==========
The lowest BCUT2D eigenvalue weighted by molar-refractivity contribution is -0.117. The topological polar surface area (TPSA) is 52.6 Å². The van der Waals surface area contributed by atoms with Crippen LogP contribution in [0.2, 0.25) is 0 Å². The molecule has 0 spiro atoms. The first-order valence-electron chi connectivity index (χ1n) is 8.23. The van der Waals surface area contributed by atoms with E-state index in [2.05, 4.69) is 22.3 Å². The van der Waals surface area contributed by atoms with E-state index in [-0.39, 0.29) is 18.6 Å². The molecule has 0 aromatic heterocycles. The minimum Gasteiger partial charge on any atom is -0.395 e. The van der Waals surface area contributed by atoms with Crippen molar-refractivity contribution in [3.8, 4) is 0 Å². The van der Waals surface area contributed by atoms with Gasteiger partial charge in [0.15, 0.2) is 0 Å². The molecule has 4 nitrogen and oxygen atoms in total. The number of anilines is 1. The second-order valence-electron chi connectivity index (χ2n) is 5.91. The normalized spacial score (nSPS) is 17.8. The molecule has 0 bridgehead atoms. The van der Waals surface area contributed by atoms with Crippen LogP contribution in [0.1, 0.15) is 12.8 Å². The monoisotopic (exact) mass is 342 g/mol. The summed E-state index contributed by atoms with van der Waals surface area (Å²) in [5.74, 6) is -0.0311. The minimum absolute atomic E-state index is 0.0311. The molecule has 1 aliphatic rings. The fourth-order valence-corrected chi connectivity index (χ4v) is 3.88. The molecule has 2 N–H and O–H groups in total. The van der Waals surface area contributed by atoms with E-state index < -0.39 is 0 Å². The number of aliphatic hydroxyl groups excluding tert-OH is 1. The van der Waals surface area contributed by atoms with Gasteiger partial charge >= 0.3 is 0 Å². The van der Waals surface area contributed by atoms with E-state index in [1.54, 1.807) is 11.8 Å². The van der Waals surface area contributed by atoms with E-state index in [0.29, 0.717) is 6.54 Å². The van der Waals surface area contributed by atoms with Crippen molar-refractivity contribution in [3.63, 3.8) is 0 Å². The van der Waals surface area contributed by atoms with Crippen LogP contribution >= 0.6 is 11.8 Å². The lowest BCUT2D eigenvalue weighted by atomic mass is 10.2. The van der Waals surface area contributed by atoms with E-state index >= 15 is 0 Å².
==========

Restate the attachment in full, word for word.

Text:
The lowest BCUT2D eigenvalue weighted by molar-refractivity contribution is -0.117. The topological polar surface area (TPSA) is 52.6 Å². The van der Waals surface area contributed by atoms with Crippen LogP contribution in [0.2, 0.25) is 0 Å². The molecule has 0 spiro atoms. The first-order valence-electron chi connectivity index (χ1n) is 8.23. The van der Waals surface area contributed by atoms with E-state index in [2.05, 4.69) is 22.3 Å². The van der Waals surface area contributed by atoms with E-state index in [-0.39, 0.29) is 18.6 Å². The molecule has 0 aromatic heterocycles. The minimum Gasteiger partial charge on any atom is -0.395 e. The van der Waals surface area contributed by atoms with Crippen molar-refractivity contribution in [3.8, 4) is 0 Å². The van der Waals surface area contributed by atoms with Gasteiger partial charge in [0.15, 0.2) is 0 Å². The molecule has 4 nitrogen and oxygen atoms in total. The number of anilines is 1. The second-order valence-electron chi connectivity index (χ2n) is 5.91. The normalized spacial score (nSPS) is 17.8. The molecule has 0 bridgehead atoms. The van der Waals surface area contributed by atoms with Crippen LogP contribution in [0.1, 0.15) is 12.8 Å². The monoisotopic (exact) mass is 342 g/mol. The summed E-state index contributed by atoms with van der Waals surface area (Å²) in [5.74, 6) is -0.0311. The minimum absolute atomic E-state index is 0.0311. The molecule has 1 aliphatic rings. The fourth-order valence-corrected chi connectivity index (χ4v) is 3.88. The molecule has 2 N–H and O–H groups in total. The van der Waals surface area contributed by atoms with E-state index < -0.39 is 0 Å². The number of aliphatic hydroxyl groups excluding tert-OH is 1. The van der Waals surface area contributed by atoms with Gasteiger partial charge >= 0.3 is 0 Å². The van der Waals surface area contributed by atoms with E-state index in [1.54, 1.807) is 11.8 Å². The van der Waals surface area contributed by atoms with E-state index in [0.29, 0.717) is 6.54 Å². The van der Waals surface area contributed by atoms with Crippen molar-refractivity contribution in [3.63, 3.8) is 0 Å². The van der Waals surface area contributed by atoms with Crippen LogP contribution >= 0.6 is 11.8 Å². The lowest BCUT2D eigenvalue weighted by atomic mass is 10.2. The van der Waals surface area contributed by atoms with E-state index >= 15 is 0 Å².